Thrilling! 7 NYTBR “10 Best of 2023” Our Publications


Courtesy of New York Times. Image: María Jesús Contreras.

And then were ten.

The New York Times Book Review presents its “10 Best Books of 2023.” 7 of them are ours, drawn from its 42 PRH “Notables” announced previously.


The “10 Best” list, online now, will be published in Book Review’s December 10 issue.
We are honored by our authors’ honors.



“In This Satire, Televised Blood Baths Offer Prisoners a Path to Freedom. You can’t applaud Nana Kwame Adjei-Brenyah’s thrilling debut novel, “Chain-Gang All-Stars,” without getting blood on your hands.”

The cover of “The Fraud,” by Zadie Smith, which features the book’s title and author in mixed typefaces reminiscent of a 19th-century newspaper column. The cover is yellow at top but bleeds quickly into green; leonine insignia in the upper corners resemble heraldic symbols.THE FRAUD BY ZADIE SMITH (PENGUIN PRESS)

“Zadie Smith Makes 1860s London Feel Alive, and Recognizable. “The Fraud,” is based on a celebrated 19th-century criminal trial, but it keeps one eye focused clearly on today’s political populism.”

The book cover of “North Woods,” by Daniel Mason, which shows an illustration of a wildcat lounging on a grass field.NORTH WOODS BY DANIEL MASON (RANDOM HOUSE)

“The Story of a House and Its Occupants Over 3 Centuries. Daniel Mason’s novel “North Woods” is a survey of American history told in a hodgepodge of forms and genres.”


A black book cover with blue dots and gold threads, with the words “The Best Minds: A Story of Friendship, Madness, and the Tragedy of Good Intentions,” by Jonathan Rosen. THE BEST MINDS BY JONATHAN ROSEN (PENGUIN PRESS)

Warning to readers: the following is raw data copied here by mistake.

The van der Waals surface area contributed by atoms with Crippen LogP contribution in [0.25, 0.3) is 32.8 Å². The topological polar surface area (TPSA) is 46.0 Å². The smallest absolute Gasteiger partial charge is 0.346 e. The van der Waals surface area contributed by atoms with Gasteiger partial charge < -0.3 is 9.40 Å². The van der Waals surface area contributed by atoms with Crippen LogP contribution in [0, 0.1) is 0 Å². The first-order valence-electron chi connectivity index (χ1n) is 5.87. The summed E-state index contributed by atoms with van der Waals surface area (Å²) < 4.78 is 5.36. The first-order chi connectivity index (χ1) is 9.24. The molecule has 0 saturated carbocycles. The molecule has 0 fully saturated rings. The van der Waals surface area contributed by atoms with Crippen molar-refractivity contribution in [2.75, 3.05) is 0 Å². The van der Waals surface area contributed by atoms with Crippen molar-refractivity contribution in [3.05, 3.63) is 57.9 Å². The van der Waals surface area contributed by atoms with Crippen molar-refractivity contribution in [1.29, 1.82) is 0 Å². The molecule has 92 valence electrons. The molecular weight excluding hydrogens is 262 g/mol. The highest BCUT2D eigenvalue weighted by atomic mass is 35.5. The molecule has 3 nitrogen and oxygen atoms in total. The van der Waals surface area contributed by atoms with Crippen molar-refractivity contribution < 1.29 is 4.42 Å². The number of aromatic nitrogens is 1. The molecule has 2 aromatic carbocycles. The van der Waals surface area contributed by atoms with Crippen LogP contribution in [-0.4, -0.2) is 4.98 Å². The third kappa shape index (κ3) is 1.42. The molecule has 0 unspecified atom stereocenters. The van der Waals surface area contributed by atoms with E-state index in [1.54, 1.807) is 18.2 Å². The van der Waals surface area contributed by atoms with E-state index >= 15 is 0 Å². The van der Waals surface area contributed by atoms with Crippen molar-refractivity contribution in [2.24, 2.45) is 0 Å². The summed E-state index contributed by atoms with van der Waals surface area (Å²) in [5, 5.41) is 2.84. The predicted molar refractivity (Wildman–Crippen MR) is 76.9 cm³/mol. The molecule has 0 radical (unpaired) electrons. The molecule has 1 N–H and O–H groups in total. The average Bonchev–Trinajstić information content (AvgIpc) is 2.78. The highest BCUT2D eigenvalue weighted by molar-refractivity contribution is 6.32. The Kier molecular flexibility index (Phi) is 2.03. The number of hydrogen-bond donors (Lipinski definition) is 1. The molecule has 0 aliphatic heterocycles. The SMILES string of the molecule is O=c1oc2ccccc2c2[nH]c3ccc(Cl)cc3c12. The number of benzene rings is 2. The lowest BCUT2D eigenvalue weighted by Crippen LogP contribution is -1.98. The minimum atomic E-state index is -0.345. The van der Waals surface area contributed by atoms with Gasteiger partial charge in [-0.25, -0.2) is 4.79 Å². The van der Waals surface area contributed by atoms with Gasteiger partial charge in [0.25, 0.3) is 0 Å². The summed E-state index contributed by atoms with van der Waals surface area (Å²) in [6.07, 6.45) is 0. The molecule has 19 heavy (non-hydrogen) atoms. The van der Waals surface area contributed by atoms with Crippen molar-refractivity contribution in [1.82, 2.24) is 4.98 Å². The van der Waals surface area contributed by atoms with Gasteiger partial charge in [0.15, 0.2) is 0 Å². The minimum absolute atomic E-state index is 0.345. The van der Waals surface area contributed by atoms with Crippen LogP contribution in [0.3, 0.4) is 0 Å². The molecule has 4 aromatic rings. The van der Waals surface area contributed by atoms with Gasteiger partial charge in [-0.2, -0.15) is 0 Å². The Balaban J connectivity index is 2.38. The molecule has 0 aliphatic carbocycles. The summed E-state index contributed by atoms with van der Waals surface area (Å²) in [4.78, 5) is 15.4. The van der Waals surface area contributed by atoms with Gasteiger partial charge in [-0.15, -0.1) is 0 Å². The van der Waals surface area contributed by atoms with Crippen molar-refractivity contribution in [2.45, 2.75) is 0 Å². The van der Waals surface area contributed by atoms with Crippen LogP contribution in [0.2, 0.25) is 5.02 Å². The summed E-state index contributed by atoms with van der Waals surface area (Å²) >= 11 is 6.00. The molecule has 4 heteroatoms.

“Superachiever, Schizophrenic, Killer: Tracing a Friend’s Decline. Jonathan Rosen pieces together how he and his brilliant classmate diverged after Westchester, Yale and enviable careers.”

The cover of “Bottoms Up and the Devil Laughs” is pink, with the title and author’s name appearing in slightly wobbly type, as if produced on a home printer. Standing with one foot on a letter in the title is a small white figure of the devil holding a drink can in its right hand.BOTTOMS UP AND THE DEVIL LAUGHS BY KERRY HOWLEY (KNOPF)

“In “Bottoms Up and the Devil Laughs,” Kerry Howley explores how the erosion of privacy has fueled conspiracy theories and the national security state.”

The red cover portrays a vast cloud of smoke. The text is white. FIRE WEATHER BY JOHN VAILLANT (KNOPF)

“In “Fire Weather,” the journalist John Vaillant makes the case that the catastrophic — and inevitable — 2016 Fort McMurray wildfire was a sign of things to come.”

The cover of “Some People Need Killing,” by Patricia Evangelista, is red with, in the center, the back of a person’s head and shoulders depicted in a stylized black silhouette. The title appears in white letters on the figure’s head, with the subtitle (in red) and author’s name (in white) beneath.SOME PEOPLE NEED KILLING BY PATRICIA EVANGELISTA (RANDOM HOUSE)

“The new book by the Philippine journalist Patricia Evangelista recounts her investigation into the campaign of extrajudicial murders under former President Rodrigo Duterte.”

Caption quotes from the TBR.

Posted: November 28, 2023